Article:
“Honeymoon,” the title track to Brynn Andre’s album, is applied differently from the way we normally use the popular term. In the marital tradition, a ‘honeymoon’ is a sort of one-time event, celebrated after the wedding ceremony and the start of a marriage. It’s that space where a couple can finally get away from all the ceremonial well-wishers and finally be together – just the two of them. In Andre’s song, however, her love is described as her honeymoon, a recurring gift or holiday. Like the way we celebrate Christmas annually. It’s one of the happiest songs on the album, even though Andre is not always the most joyous sounding individual. Even the up songs on her album carry with them at least a small hint of sadness because that’s just the way her voice consistently sounds. With that said, though, this release is a smart collection of pop songs.
She follows “Honeymoon” with one titled “Celebrity,” which uses celebrity culture to help describe her relationship. This track applies plenty of crisp percussion and subtle keyboards to create its sonic feel. The sounds driving “Good Time” are distinctly ‘80s pop elements. Lyrically, Andre comes face to face with aging and growing up. “Age is just a number,” she sings, but suggests how saying such is easier said than actually done.
One track simply titled “Sad,” is also a song we may have predicted would come along. The sad sound of Andre’s voice is this time directly sung about this time. It’s as though she’s also defiantly sad. She’s going to be sad for a spell, she suggests, and won’t be talked out of it. “I’m fuckin’ sad,” she blurts out, which is a way of phrasing, so we know she truly means it. She also sings about being on vacation in a hotel hell. It’s most certainly a downer. Then again, it was likely something Andre also just needed to get out of her system. “Canyon Heart” is another slow, sad one. Sad is something Andre does especially well.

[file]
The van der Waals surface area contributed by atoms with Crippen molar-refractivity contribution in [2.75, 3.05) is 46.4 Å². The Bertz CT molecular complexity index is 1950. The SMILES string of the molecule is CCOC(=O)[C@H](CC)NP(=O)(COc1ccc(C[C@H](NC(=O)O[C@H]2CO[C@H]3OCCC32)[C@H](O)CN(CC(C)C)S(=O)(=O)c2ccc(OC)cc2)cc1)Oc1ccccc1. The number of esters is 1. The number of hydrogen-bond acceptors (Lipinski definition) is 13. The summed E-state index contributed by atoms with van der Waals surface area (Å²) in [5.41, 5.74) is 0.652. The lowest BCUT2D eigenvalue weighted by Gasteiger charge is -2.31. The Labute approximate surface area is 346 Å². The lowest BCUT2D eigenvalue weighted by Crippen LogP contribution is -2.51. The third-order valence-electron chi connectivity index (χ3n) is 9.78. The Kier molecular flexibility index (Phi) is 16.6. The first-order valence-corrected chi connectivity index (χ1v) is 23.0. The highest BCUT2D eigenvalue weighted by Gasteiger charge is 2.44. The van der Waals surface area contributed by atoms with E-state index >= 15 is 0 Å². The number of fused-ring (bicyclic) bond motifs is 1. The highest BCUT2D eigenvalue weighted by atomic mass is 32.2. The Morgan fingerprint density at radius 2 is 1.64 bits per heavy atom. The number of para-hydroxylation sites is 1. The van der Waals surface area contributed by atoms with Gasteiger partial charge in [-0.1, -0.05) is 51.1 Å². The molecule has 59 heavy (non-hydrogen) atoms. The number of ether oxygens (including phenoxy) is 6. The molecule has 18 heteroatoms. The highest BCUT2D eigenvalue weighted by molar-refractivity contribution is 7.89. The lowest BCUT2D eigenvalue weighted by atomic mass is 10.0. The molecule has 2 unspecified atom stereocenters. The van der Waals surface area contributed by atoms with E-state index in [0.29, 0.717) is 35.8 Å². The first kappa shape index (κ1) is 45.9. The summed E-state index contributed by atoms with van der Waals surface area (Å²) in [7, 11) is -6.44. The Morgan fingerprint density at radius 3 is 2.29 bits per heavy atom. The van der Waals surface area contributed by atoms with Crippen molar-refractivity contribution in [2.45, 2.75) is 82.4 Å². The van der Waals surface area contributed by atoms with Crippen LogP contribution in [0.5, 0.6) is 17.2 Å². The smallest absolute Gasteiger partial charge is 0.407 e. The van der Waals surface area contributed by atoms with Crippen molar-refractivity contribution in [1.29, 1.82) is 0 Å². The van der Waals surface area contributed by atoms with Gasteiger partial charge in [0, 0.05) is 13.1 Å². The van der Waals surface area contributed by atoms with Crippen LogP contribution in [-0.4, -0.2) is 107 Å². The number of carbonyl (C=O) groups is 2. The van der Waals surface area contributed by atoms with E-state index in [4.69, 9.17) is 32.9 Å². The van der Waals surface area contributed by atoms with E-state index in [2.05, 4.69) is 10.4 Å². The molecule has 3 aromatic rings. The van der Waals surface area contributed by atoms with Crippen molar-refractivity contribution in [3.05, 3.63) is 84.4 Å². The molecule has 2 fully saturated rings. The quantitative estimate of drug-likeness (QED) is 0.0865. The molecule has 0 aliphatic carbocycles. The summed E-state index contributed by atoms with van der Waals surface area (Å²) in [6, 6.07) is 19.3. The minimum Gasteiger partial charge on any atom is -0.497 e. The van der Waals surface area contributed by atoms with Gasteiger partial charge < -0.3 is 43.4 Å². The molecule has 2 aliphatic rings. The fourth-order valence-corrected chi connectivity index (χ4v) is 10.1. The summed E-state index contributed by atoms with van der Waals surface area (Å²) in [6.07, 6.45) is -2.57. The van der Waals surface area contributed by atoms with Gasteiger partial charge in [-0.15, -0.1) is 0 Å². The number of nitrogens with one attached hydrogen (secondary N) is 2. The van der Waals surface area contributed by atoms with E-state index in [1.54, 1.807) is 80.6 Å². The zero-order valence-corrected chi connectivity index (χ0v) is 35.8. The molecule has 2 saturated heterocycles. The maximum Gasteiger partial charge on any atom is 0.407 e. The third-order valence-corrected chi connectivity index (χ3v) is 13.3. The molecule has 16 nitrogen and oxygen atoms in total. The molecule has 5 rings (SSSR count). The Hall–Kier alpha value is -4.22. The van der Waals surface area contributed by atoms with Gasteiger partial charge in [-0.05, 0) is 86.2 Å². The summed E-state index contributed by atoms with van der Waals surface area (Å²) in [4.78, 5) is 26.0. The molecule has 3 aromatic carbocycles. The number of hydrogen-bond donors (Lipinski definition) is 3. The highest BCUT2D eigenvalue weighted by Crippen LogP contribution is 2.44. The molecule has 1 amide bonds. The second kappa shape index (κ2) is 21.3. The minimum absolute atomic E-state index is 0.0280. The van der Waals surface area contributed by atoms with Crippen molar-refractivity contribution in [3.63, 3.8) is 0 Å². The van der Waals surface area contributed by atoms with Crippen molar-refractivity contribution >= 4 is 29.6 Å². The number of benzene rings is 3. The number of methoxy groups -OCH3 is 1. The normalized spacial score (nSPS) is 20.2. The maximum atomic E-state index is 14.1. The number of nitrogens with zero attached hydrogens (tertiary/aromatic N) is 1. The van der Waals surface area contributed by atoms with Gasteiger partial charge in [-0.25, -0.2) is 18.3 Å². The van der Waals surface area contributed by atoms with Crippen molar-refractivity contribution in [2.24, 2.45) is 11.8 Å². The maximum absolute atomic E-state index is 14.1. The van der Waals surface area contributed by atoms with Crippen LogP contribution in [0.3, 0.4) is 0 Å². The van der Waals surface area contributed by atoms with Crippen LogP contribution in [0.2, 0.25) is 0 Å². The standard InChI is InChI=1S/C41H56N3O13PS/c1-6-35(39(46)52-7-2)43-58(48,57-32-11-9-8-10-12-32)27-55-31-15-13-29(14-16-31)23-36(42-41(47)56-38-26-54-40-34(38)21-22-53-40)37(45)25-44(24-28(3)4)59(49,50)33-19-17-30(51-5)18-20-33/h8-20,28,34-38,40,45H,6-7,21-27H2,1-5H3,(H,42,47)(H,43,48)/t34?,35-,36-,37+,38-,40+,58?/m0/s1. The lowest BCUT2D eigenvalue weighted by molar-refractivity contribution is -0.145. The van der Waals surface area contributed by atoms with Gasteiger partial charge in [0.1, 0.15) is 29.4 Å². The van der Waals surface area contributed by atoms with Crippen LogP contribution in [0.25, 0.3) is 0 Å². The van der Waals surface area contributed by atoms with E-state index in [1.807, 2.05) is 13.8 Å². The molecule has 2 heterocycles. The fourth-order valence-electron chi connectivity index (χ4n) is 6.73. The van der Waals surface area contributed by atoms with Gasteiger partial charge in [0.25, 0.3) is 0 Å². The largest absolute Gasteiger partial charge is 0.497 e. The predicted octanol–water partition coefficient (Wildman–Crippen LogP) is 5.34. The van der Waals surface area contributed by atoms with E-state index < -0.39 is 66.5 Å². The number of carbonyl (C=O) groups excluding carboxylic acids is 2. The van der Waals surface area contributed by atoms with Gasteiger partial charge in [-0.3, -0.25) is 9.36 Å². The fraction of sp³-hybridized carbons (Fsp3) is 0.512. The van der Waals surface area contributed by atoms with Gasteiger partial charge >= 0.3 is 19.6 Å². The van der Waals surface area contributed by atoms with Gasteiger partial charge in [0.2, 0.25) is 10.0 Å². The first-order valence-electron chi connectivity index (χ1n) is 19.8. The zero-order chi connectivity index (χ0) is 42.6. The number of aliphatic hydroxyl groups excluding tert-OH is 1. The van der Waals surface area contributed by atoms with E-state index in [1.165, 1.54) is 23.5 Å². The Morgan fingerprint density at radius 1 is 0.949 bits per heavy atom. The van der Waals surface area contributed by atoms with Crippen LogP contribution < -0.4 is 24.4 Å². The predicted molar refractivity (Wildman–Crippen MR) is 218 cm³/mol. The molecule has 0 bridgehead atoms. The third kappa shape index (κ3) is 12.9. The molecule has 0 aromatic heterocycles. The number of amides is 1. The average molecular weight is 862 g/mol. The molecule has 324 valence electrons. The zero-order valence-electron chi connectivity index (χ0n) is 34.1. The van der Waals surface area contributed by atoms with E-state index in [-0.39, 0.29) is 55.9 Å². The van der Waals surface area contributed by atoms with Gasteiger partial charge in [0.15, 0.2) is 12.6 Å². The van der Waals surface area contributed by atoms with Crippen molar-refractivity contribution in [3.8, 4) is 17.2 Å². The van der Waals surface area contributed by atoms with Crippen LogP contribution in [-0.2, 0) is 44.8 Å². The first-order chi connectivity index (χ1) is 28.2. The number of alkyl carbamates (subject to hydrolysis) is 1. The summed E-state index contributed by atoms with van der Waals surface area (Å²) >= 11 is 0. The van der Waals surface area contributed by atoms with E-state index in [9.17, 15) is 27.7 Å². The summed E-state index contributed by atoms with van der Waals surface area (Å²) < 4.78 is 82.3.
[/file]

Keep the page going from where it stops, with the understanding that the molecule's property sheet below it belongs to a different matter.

Speaking of sadness, Andre covers “Strawberry Wine,” which was a hit for country singer Deana Carter. It’s a song about coming of age. Its original version is also sweet – much like the sugary beverage in the title. Andre’s take on it, though, is nearly unrecognizable. In contrast, her version is a slow piano ballad. It’s sung, not as a fond remembrance, but done so more out of regret. As if she’d rather forget this transition from girlhood to womanhood. Fans of the original version may not appreciate Andre’s new interpretation – it’s just that different. However, Adre deserves kudos for having the guts to so completely transform a familiar hit song. If you didn’t already know this song’s lyrics, you may not have even pegged it as a cover. It is striking, to say the least.
Needless to say, Honeymoon is oftentimes no happy honeymoon. Instead, it’s the sound of a deep-thinking singer/songwriter working out some of her personal issues in song. On “Canyon Heart,” she asks, “Can I tell you a secret?” She then says, “Come real close.” This album is just that sort of project. Brynn Andre wants listeners to come close enough to hear her heart. It’s worth the effort because this is one strong and heartfelt effort.